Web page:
Catalysis in a porous molecular capsule: activation by regulated access to sixty metal centers spanning a truncated icosahedron. Academic Article uri icon


  • The 30 cationic {MoV2O4(acetate)}+ units linking 12 negatively charged pentagonal “ligands,” {(MoVI)MoVI5O21(H2O)6}6– of the porous metal-oxide capsule, [{MoVI6O21(H2O)6}12{MoV2O4(acetate)}30]42– provide active sites for catalytic transformations of organic “guests”. This is demonstrated using a well-behaved model reaction, the fully reversible cleavage and formation of methyl tert-butyl ether (MTBE) under mild conditions in water. Five independent lines of evidence demonstrate that reactions of the MTBE guests occur in the ca. 6 × 103 Å3 interior of the spherical capsule. The Mo atoms of the {MoV2O4(acetate)}+ linkers—spanning an ca. 3-nm truncated icosahedron—are sterically accessible to substrate, and controlled removal of their internally bound acetate ligands generates catalytically active {MoV2O4(H2O)2}2+ units with labile water ligands, and Lewis- and Brønsted-acid properties. The activity of these units is demonstrating by kinetic data that reveal a first-order dependence of MTBE cleavage rates on the number of acetate-free {MoV2O4(H2O)2}2+ linkers. DFT calculations point to a pathway involving both Mo(V) centers, and the intermediacy of isobutene in both forward and reverse reactions. A plausible catalytic cycle—satisfying microscopic reversibility—is supported by activation parameters for MTBE cleavage, deuterium and oxygen-18 labeling studies, and by reactions of deliberately added isobutene and of a water-soluble isobutene analog. More generally, pore-restricted encapsulation, ligand-regulated access to multiple structurally integral metal-centers, and options for modifying the microenvironment within this new type of nanoreactor, suggest numerous additional transformations of organic substrates by this and related molybdenum-oxide based capsules.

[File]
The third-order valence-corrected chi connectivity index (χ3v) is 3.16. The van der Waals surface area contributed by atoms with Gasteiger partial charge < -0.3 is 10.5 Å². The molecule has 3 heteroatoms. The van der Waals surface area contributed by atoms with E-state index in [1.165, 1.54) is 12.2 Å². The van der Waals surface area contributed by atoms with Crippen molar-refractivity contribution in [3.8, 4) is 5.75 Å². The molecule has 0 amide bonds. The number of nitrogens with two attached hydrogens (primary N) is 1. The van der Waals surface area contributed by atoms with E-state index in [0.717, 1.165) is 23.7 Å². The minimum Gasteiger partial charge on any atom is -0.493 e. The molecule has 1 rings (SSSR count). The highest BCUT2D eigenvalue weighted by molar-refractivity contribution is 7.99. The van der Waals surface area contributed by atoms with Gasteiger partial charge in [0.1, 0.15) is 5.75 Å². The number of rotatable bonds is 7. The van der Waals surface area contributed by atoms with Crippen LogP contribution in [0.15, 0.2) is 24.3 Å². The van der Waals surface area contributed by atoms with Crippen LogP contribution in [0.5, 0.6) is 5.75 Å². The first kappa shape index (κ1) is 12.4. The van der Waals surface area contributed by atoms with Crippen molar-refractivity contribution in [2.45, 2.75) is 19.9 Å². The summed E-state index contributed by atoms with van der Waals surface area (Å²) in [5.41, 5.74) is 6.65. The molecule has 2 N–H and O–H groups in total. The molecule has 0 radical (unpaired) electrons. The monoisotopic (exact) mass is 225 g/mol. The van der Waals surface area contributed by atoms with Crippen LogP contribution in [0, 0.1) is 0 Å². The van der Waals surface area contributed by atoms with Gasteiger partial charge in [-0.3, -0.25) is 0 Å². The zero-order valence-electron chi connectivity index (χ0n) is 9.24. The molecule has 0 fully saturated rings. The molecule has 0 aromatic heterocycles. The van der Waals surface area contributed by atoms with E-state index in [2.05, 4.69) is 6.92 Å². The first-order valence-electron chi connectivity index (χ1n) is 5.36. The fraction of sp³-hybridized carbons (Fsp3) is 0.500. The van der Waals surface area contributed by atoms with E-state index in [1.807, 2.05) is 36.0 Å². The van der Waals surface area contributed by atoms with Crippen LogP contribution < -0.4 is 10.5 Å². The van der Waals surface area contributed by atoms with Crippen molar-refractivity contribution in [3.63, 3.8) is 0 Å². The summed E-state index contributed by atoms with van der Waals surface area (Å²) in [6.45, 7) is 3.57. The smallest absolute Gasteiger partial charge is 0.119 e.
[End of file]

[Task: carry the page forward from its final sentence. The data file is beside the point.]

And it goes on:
publication date

  • January 1, 2012